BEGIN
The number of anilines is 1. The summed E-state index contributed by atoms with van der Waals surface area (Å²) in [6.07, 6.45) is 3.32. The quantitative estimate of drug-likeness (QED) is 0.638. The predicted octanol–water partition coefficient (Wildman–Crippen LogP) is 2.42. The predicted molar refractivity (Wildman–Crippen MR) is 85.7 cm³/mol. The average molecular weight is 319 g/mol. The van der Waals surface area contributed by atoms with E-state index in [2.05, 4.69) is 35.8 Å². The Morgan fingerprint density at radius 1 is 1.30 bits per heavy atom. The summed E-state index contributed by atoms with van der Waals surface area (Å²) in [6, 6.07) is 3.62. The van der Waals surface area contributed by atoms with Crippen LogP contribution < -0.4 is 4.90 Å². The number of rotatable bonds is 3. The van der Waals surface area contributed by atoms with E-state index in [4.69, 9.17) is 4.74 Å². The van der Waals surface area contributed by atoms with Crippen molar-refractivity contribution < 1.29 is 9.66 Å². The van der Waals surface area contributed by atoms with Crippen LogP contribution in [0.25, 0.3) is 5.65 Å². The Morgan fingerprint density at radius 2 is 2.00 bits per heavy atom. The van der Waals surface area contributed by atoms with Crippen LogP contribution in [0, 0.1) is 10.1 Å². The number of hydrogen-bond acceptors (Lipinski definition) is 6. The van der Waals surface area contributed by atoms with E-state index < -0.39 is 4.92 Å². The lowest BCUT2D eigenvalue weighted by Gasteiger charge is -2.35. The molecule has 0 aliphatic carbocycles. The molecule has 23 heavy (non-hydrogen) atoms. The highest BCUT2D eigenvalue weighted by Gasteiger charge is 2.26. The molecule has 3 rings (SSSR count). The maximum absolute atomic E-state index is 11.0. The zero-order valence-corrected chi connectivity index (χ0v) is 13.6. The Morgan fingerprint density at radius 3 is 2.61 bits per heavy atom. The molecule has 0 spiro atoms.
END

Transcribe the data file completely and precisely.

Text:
The number of anilines is 1. The summed E-state index contributed by atoms with van der Waals surface area (Å²) in [6.07, 6.45) is 3.32. The quantitative estimate of drug-likeness (QED) is 0.638. The predicted octanol–water partition coefficient (Wildman–Crippen LogP) is 2.42. The predicted molar refractivity (Wildman–Crippen MR) is 85.7 cm³/mol. The average molecular weight is 319 g/mol. The van der Waals surface area contributed by atoms with E-state index in [2.05, 4.69) is 35.8 Å². The Morgan fingerprint density at radius 1 is 1.30 bits per heavy atom. The summed E-state index contributed by atoms with van der Waals surface area (Å²) in [6, 6.07) is 3.62. The van der Waals surface area contributed by atoms with Crippen LogP contribution < -0.4 is 4.90 Å². The number of rotatable bonds is 3. The van der Waals surface area contributed by atoms with E-state index in [4.69, 9.17) is 4.74 Å². The van der Waals surface area contributed by atoms with Crippen molar-refractivity contribution < 1.29 is 9.66 Å². The van der Waals surface area contributed by atoms with Crippen LogP contribution in [0.25, 0.3) is 5.65 Å². The Morgan fingerprint density at radius 2 is 2.00 bits per heavy atom. The van der Waals surface area contributed by atoms with Crippen LogP contribution in [0, 0.1) is 10.1 Å². The number of hydrogen-bond acceptors (Lipinski definition) is 6. The van der Waals surface area contributed by atoms with E-state index < -0.39 is 4.92 Å². The lowest BCUT2D eigenvalue weighted by Gasteiger charge is -2.35. The molecule has 0 aliphatic carbocycles. The molecule has 23 heavy (non-hydrogen) atoms. The highest BCUT2D eigenvalue weighted by Gasteiger charge is 2.26. The molecule has 3 rings (SSSR count). The maximum absolute atomic E-state index is 11.0. The zero-order valence-corrected chi connectivity index (χ0v) is 13.6. The Morgan fingerprint density at radius 3 is 2.61 bits per heavy atom. The molecule has 0 spiro atoms.